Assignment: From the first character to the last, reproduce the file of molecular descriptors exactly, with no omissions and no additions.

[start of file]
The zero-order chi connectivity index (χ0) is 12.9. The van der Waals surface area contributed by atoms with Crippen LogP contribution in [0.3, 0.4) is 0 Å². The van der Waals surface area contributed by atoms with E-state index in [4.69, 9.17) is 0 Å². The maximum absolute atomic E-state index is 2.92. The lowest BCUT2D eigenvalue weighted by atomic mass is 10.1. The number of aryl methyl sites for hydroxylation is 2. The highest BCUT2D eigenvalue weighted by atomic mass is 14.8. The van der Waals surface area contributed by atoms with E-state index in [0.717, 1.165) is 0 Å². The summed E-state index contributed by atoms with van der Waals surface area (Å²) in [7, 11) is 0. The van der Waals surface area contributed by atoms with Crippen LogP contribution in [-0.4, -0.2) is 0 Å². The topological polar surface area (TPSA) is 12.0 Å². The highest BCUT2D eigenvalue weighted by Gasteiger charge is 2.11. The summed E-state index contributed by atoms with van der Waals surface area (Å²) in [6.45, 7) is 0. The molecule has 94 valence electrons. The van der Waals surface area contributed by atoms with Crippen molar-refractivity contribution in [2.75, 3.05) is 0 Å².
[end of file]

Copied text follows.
The zero-order chi connectivity index (χ0) is 12.9. The van der Waals surface area contributed by atoms with Crippen LogP contribution in [0.3, 0.4) is 0 Å². The van der Waals surface area contributed by atoms with E-state index in [4.69, 9.17) is 0 Å². The maximum absolute atomic E-state index is 2.92. The lowest BCUT2D eigenvalue weighted by atomic mass is 10.1. The number of aryl methyl sites for hydroxylation is 2. The highest BCUT2D eigenvalue weighted by atomic mass is 14.8. The van der Waals surface area contributed by atoms with E-state index in [0.717, 1.165) is 0 Å². The summed E-state index contributed by atoms with van der Waals surface area (Å²) in [7, 11) is 0. The van der Waals surface area contributed by atoms with Crippen LogP contribution in [-0.4, -0.2) is 0 Å². The topological polar surface area (TPSA) is 12.0 Å². The highest BCUT2D eigenvalue weighted by Gasteiger charge is 2.11. The summed E-state index contributed by atoms with van der Waals surface area (Å²) in [6.45, 7) is 0. The molecule has 94 valence electrons. The van der Waals surface area contributed by atoms with Crippen molar-refractivity contribution in [2.75, 3.05) is 0 Å².